Developments with Japanese Prime Minister Shinzo Abe, who in addition to meeting with Biden also went to Manila for talks with and an offer of naval aid to Philippine President Benigno Aquino III, may be the most intriguing. Abe, who did graduate work in public policy at the University of Southern California in the late '70s, announced Saturday that Japan, defined as a pacifist country in its post-World War II constitution, will establish a US-style National Security Council to better engage emerging security issues, notably around China and North Korea.

More significantly, Japan will also establish its version of a Marine Corps -- last month saw joint US/Japan amphibious exercises along the California coast, as I discussed at the time on my New West Notes blog -- and a drone aircraft force, as well as heightened methods to counter constant threats of North Korean ballistic missile attacks.

Under Article 9 of what to many is its surprisingly liberal (considering the source) General Douglas MacArthur-imposed post-World War Ii constitution, Japan is blocked from using force except in the case of self-defense. But there are creative ways to define self-defense.

And Abe, a strong nationalist, wants to reboot the role of Japan's military to meet what he and other strategists think is a very different security situation in the region, with China looking to superpower status and North Korea sounding increasingly threatening. Of course, Japanese nationalism has its own threatening overtones in the Asia-Pacific, as does American globalism.

With Japan making moves to strengthen itself and its alliances with the return of the LDP to political dominance, look for a summit between Japanese Prime Minister Shinzo Abe and Chinese President Xi Jinping to match June's California summit between Obama and Xi.

As he headed to Honolulu at the tail end of his tour, Biden dismissed talk of potential Chinese economic woes affecting America's own rickety recovery from the great global recession.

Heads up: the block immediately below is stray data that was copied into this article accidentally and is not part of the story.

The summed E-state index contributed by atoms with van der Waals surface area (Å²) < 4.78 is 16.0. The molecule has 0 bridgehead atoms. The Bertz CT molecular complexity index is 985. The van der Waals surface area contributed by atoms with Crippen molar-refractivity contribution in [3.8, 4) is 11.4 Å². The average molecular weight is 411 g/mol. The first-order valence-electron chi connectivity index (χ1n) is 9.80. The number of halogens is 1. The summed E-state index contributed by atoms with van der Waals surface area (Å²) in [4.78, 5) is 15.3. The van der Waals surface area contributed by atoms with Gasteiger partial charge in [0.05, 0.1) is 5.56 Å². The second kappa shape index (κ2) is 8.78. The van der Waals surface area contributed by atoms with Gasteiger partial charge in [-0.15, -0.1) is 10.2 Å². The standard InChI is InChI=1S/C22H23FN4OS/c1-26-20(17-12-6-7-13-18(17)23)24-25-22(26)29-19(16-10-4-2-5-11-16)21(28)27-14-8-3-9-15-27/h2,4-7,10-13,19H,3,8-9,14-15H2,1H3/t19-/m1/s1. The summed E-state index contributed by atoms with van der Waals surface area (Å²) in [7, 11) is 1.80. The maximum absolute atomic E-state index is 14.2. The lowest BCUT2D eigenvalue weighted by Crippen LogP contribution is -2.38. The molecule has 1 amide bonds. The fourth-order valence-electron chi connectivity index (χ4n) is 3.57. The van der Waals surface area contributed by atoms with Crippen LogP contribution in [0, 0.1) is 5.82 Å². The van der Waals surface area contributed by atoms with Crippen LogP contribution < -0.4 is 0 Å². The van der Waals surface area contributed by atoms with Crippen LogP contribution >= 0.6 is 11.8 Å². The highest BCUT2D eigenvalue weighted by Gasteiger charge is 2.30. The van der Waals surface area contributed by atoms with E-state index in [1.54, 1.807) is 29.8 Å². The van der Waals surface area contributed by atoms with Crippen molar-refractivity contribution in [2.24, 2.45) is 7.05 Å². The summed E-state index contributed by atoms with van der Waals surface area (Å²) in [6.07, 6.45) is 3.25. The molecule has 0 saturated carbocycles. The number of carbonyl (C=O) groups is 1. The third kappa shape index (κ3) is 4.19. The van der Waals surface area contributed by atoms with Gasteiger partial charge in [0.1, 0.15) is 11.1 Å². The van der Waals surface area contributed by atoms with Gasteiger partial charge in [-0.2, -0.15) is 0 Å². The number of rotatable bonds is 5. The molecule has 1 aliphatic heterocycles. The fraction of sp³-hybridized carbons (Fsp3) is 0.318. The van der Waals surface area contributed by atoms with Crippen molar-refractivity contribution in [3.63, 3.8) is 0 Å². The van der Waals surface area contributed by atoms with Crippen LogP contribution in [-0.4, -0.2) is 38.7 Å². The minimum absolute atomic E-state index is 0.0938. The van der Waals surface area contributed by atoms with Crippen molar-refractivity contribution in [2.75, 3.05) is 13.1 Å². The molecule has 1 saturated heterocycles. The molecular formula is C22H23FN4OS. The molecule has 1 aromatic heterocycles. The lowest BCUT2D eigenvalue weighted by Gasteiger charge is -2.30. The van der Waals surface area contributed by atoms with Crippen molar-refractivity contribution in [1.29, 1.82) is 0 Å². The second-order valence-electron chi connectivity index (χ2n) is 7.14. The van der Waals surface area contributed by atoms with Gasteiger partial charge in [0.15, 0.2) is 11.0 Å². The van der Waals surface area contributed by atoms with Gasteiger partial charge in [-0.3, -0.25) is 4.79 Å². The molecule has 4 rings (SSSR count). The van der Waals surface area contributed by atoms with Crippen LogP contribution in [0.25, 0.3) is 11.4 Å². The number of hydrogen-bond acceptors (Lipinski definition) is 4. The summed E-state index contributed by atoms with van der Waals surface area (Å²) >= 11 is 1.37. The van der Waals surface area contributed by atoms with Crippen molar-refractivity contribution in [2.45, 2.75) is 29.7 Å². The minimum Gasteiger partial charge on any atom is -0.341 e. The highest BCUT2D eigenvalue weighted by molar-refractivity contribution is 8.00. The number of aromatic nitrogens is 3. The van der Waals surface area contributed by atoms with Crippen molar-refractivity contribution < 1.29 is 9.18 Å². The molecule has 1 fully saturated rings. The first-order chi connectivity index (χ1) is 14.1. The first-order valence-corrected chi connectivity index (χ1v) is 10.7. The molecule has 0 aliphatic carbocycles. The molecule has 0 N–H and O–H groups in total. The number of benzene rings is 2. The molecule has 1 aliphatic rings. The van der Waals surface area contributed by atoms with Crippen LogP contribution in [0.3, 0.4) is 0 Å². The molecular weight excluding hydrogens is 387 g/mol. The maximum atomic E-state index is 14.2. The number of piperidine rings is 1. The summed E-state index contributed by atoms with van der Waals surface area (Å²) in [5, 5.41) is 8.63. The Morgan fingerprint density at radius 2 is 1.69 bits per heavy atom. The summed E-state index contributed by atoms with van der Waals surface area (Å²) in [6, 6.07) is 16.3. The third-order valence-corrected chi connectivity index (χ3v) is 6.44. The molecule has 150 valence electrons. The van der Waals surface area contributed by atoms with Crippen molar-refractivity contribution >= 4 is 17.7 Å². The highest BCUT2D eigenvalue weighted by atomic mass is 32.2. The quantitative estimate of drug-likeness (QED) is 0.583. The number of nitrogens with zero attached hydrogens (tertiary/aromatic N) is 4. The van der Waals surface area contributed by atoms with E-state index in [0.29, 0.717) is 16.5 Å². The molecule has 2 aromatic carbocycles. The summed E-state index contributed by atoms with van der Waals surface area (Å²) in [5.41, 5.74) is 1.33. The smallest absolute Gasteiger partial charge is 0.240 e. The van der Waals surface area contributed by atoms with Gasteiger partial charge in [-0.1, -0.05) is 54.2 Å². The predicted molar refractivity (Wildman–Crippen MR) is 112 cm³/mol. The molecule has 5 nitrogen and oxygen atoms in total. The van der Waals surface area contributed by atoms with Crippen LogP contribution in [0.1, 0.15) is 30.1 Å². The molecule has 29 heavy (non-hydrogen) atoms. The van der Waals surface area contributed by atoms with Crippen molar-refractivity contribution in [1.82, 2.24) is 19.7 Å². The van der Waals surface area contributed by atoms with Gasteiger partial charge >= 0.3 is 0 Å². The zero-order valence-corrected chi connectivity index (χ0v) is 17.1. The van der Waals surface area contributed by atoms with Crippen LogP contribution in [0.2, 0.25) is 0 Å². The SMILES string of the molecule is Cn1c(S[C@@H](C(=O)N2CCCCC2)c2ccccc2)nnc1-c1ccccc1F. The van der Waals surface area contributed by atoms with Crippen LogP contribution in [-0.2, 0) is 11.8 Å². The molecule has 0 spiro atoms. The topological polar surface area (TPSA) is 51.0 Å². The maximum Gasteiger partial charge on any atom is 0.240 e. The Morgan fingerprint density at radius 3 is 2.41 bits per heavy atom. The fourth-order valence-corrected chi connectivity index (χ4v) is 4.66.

China's explosive growth has slowed. To a mere 7.5%. It will still overtake the US as the world's largest economy in coming years. Japan is evidently drawing up its plans to deal with an ongoing powerful and assertive China.

With its vast stores of capital and growing industrial prowess, China has pursued economic engagement and soft power in countries all around the world. And it is rapidly upgrading it military, air, and naval forces, utilizing the latter especially as it seeks what its neighbors fear is hegemony over the South China Sea and increasing sway over the East China Sea.

So concern over its moves is natural. Which does not mean we should not question what Japan, the US, and even India are really up to as this scenario unfolds.

While confrontation is not only not unlikely, since it's already occurring, but inevitable, outright conflict is not inevitable even as China resists what it sees as containment. With the supra-rational element of religion a relatively minor factor in most of the Asia-Pacific region, events can play out in more logical ways than they do at the other end of the geopolitical pivot.

The US and China in particular have mutual needs, not to mention a certain symbiosis, as well as major points of friction. A creative tension is very possible. But only if we understand what is going on.

You can check things during the day on my site, New West Notes ... www.newwestnotes.com.